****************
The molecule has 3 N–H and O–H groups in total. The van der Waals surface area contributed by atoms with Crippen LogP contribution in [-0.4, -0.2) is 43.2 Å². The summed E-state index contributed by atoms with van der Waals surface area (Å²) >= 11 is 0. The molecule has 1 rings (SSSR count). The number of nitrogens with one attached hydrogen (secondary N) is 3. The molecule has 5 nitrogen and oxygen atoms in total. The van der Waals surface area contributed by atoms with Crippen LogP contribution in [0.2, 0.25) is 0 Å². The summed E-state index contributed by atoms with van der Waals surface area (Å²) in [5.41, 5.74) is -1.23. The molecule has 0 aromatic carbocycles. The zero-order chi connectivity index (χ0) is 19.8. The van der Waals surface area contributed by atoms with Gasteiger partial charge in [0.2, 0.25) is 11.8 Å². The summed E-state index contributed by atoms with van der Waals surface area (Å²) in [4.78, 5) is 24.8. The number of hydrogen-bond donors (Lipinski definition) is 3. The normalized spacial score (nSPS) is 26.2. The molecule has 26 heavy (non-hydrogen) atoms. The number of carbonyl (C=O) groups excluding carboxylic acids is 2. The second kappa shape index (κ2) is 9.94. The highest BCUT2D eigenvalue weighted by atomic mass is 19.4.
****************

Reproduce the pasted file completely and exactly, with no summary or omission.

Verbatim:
The molecule has 3 N–H and O–H groups in total. The van der Waals surface area contributed by atoms with Crippen LogP contribution in [-0.4, -0.2) is 43.2 Å². The summed E-state index contributed by atoms with van der Waals surface area (Å²) >= 11 is 0. The molecule has 1 rings (SSSR count). The number of nitrogens with one attached hydrogen (secondary N) is 3. The molecule has 5 nitrogen and oxygen atoms in total. The van der Waals surface area contributed by atoms with Crippen LogP contribution in [0.2, 0.25) is 0 Å². The summed E-state index contributed by atoms with van der Waals surface area (Å²) in [5.41, 5.74) is -1.23. The molecule has 0 aromatic carbocycles. The zero-order chi connectivity index (χ0) is 19.8. The van der Waals surface area contributed by atoms with Gasteiger partial charge in [0.2, 0.25) is 11.8 Å². The summed E-state index contributed by atoms with van der Waals surface area (Å²) in [4.78, 5) is 24.8. The number of hydrogen-bond donors (Lipinski definition) is 3. The normalized spacial score (nSPS) is 26.2. The molecule has 26 heavy (non-hydrogen) atoms. The number of carbonyl (C=O) groups excluding carboxylic acids is 2. The second kappa shape index (κ2) is 9.94. The highest BCUT2D eigenvalue weighted by atomic mass is 19.4.